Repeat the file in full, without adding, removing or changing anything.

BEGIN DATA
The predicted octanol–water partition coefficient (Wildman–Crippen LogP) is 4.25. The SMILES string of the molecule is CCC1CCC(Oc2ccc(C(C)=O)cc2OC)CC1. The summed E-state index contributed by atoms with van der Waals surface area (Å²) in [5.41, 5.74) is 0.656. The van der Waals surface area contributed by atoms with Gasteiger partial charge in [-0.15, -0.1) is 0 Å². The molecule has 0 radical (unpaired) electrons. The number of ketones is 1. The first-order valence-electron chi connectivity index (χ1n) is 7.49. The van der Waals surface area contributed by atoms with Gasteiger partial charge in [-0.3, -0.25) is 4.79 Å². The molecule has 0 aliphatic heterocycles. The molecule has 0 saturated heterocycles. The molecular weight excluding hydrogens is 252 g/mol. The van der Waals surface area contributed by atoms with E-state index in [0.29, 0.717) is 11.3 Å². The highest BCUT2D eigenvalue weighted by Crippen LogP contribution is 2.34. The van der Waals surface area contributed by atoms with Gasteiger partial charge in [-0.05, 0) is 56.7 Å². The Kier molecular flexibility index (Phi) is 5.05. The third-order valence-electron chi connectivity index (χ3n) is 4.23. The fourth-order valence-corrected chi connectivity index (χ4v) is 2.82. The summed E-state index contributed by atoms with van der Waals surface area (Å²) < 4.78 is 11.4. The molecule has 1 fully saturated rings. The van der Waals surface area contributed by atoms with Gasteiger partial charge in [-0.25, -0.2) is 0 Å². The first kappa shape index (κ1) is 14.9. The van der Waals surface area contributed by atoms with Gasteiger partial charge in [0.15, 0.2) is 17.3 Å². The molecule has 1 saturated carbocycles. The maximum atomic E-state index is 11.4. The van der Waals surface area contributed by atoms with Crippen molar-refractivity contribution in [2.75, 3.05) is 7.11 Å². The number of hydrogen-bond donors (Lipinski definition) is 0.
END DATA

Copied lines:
The predicted octanol–water partition coefficient (Wildman–Crippen LogP) is 4.25. The SMILES string of the molecule is CCC1CCC(Oc2ccc(C(C)=O)cc2OC)CC1. The summed E-state index contributed by atoms with van der Waals surface area (Å²) in [5.41, 5.74) is 0.656. The van der Waals surface area contributed by atoms with Gasteiger partial charge in [-0.15, -0.1) is 0 Å². The molecule has 0 radical (unpaired) electrons. The number of ketones is 1. The first-order valence-electron chi connectivity index (χ1n) is 7.49. The van der Waals surface area contributed by atoms with Gasteiger partial charge in [-0.3, -0.25) is 4.79 Å². The molecule has 0 aliphatic heterocycles. The molecule has 0 saturated heterocycles. The molecular weight excluding hydrogens is 252 g/mol. The van der Waals surface area contributed by atoms with E-state index in [0.29, 0.717) is 11.3 Å². The highest BCUT2D eigenvalue weighted by Crippen LogP contribution is 2.34. The van der Waals surface area contributed by atoms with Gasteiger partial charge in [-0.05, 0) is 56.7 Å². The Kier molecular flexibility index (Phi) is 5.05. The third-order valence-electron chi connectivity index (χ3n) is 4.23. The fourth-order valence-corrected chi connectivity index (χ4v) is 2.82. The summed E-state index contributed by atoms with van der Waals surface area (Å²) < 4.78 is 11.4. The molecule has 1 fully saturated rings. The van der Waals surface area contributed by atoms with Gasteiger partial charge in [-0.25, -0.2) is 0 Å². The first kappa shape index (κ1) is 14.9. The van der Waals surface area contributed by atoms with Gasteiger partial charge in [0.15, 0.2) is 17.3 Å². The molecule has 1 saturated carbocycles. The maximum atomic E-state index is 11.4. The van der Waals surface area contributed by atoms with Crippen molar-refractivity contribution in [2.75, 3.05) is 7.11 Å². The number of hydrogen-bond donors (Lipinski definition) is 0.